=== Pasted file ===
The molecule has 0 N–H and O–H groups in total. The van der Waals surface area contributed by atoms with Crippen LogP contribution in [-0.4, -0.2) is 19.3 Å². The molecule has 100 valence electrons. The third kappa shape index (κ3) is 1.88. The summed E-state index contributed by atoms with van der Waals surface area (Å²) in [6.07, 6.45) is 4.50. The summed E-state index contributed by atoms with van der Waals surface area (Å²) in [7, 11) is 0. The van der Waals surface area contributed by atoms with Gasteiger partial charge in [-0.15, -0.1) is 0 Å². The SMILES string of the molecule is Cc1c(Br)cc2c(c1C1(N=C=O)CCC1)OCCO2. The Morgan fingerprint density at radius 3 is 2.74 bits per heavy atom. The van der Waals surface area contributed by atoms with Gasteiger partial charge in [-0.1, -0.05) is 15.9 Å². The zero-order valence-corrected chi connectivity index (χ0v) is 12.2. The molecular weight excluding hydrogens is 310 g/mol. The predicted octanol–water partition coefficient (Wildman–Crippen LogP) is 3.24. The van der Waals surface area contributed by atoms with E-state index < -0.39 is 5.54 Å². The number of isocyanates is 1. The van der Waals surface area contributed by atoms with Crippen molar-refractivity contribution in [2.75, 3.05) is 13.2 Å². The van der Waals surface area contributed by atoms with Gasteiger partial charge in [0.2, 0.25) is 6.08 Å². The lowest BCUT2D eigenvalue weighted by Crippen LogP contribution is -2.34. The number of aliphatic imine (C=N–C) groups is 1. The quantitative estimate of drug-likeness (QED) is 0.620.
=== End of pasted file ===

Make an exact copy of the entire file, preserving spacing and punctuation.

The molecule has 0 N–H and O–H groups in total. The van der Waals surface area contributed by atoms with Crippen LogP contribution in [-0.4, -0.2) is 19.3 Å². The molecule has 100 valence electrons. The third kappa shape index (κ3) is 1.88. The summed E-state index contributed by atoms with van der Waals surface area (Å²) in [6.07, 6.45) is 4.50. The summed E-state index contributed by atoms with van der Waals surface area (Å²) in [7, 11) is 0. The van der Waals surface area contributed by atoms with Gasteiger partial charge in [-0.15, -0.1) is 0 Å². The SMILES string of the molecule is Cc1c(Br)cc2c(c1C1(N=C=O)CCC1)OCCO2. The Morgan fingerprint density at radius 3 is 2.74 bits per heavy atom. The van der Waals surface area contributed by atoms with Gasteiger partial charge in [-0.1, -0.05) is 15.9 Å². The zero-order valence-corrected chi connectivity index (χ0v) is 12.2. The molecular weight excluding hydrogens is 310 g/mol. The predicted octanol–water partition coefficient (Wildman–Crippen LogP) is 3.24. The van der Waals surface area contributed by atoms with E-state index < -0.39 is 5.54 Å². The number of isocyanates is 1. The van der Waals surface area contributed by atoms with Crippen molar-refractivity contribution in [2.75, 3.05) is 13.2 Å². The van der Waals surface area contributed by atoms with Gasteiger partial charge in [0.2, 0.25) is 6.08 Å². The lowest BCUT2D eigenvalue weighted by Crippen LogP contribution is -2.34. The number of aliphatic imine (C=N–C) groups is 1. The quantitative estimate of drug-likeness (QED) is 0.620.